Sport Golf

Friday 30 September 2016

Family affair at Rosapenna

Casey clan's stunning courses are steeped in history and offer a mecca for golfers and nature lovers.

Brian Keogh

Published 08/09/2016 | 02:30

(Back left to right) John Casey, Frank Casey Snr and Frank Casey Jnr (front left to right) Hilary Casey and Catherine Casey at Rosapenna
(Back left to right) John Casey, Frank Casey Snr and Frank Casey Jnr (front left to right) Hilary Casey and Catherine Casey at Rosapenna
Rory McIlroy claimed the Senior Scratch Cup at Rosapenna in 2005
Sandy Hills Links offers a serious test

If you happen to be slowly (and reluctantly) wending your way home following a few glorious days of golf at Rosapenna in Donegal and take the road from Carrigart to Milford, you will pass the spot where they say the Fanad Patriots assassinated William Sydney Clements, better known as the infamous 3rd Earl of Leitrim.

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Lord Leitrim had a grim reputation among the poor tenants who lived on the 95,000 acres he owned across Leitrim, Donegal, Galway and Kildare.

He would become the most hated landlord in Ireland in the mid-19th century, leading to his sticky end. However, his nephew Robert, who inherited his vast estates, was hugely popular. And he was also a great friend to golf.

It was Robert who dreamt up the ideas that made Rosapenna the 19th century equivalent of the Costa del Sol, by using the steamer service that worked the north coast to bring golfing tourists to this shimmering corner of Donegal.

It all began in 1891, when he invited Old Tom Morris over from St Andrews to design a nine-hole course on the grounds of his home in Carrigart.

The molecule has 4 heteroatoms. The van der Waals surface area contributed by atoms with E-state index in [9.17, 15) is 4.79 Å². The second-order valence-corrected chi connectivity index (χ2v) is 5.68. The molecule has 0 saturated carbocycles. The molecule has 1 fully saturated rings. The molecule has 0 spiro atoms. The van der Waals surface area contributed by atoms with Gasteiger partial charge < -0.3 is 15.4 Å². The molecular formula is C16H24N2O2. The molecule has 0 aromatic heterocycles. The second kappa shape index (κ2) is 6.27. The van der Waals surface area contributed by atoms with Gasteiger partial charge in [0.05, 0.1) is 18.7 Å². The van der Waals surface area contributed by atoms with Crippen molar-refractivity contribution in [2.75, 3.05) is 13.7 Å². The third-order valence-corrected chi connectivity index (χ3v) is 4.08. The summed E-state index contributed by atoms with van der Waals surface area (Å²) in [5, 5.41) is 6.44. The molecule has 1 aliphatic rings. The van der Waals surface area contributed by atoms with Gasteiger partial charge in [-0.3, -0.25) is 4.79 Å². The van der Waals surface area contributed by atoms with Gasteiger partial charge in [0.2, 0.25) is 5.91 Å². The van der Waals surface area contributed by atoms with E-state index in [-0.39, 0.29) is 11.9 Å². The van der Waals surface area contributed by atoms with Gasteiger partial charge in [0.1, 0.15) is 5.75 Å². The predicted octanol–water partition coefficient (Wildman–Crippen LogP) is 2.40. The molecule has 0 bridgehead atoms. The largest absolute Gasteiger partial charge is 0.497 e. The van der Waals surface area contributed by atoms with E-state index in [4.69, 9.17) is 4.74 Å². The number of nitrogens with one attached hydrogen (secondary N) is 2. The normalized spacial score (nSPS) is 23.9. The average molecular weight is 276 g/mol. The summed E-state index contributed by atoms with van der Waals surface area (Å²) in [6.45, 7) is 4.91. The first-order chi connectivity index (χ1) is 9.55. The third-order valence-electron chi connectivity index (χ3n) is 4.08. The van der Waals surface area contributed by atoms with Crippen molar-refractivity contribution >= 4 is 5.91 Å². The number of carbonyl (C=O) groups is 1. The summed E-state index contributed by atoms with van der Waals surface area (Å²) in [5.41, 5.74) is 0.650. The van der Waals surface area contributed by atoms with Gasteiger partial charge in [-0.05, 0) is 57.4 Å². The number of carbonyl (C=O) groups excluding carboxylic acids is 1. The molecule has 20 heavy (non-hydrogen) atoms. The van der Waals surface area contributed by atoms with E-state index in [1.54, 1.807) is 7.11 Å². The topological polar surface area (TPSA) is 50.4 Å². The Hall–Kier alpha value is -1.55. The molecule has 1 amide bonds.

It was only when Old Tom was brought out for a trip around the locality - and excitedly spied the massive dunes and pristine links land at Rosapenna - that plans to build an 18-hole course were settled.

The Earl began to build a hotel at Rosapenna shortly before his death in 1892. The rest, as they say, is history.

It is a story, not only of the Earls of Leitrim and Eddie Hackett and Pat Ruddy, but of a Donegal family, the Caseys, that has created a little bit of heaven in one of the remotest corners of Ireland and nurtured what has grown to become a true mecca for the discerning golfer and nature lover.

When the hotel burned down in 1962, the adjacent Sheephaven House was transformed into a small 12-bedroomed hotel with bar and clubhouse.

It is here that the Rosapenna Hotel stands today and it has flourished since Frank and Hilary Casey bought the property in April 1981.

Rosapenna has undergone a complete transformation over the years.

The four-star hotel now has 65 bedrooms, including 16 bay view suites, the Vardon restaurant overlooking Sheephaven Bay and extensive leisure facilities, including a spa and indoor pool.

Recent additions to Rosapenna are the second course, Sandy Hills Links, designed by the irrepressible Mr Ruddy, which opened for play in 2003 and saw its 12th green complex redesigned by Beau Welling this year.

An 18,000 sq ft, two-storey golf pavilion was also built just over a decade ago and it is the centre of operations for all visiting golfers hoping to play either the Old Tom Morris Links or the Sandy Hills Links.

The Old Tom brilliantly hosted the Irish Women's Close Championship for the first time in June last year, with Enniscrone's Sarah Helly defeating the title favourite Olivia Mehaffey 6&5 in the final.

Then it was the turn of the men, with the senior Interprovincial Matches featuring the cream of Ireland's male golfing talent taking on Sandy Hills' dune-scape challenge just a fortnight later.

More championship golf is sure to be played, especially since the Casey family acquired the 36 holes of neighbouring St Patrick's Links in 2012 and plans to use that massive site to create a new 18-hole links when the time is right.

It's bound to be a winner.

No less a personage than Jack Nicklaus fell in love with St Patrick's when he first saw it and is reputed to have spent 16 hours there following the 2006 Open at Royal Liverpool - an eternity by his standards.

He was commissioned to redesign the 36 holes there and work did start in November 2006 after Relton Developments had purchased the two courses from the Walsh family of the Carrigart Hotel, who had owned the property since 1976.

The first of the two courses, Maheramagorgan, was originally designed by Eddie Hackett in 1982, but construction did not begin for 11 years and was not fully completed until 1996, when the last piece of sod was laid two months before Hackett's death on October 31.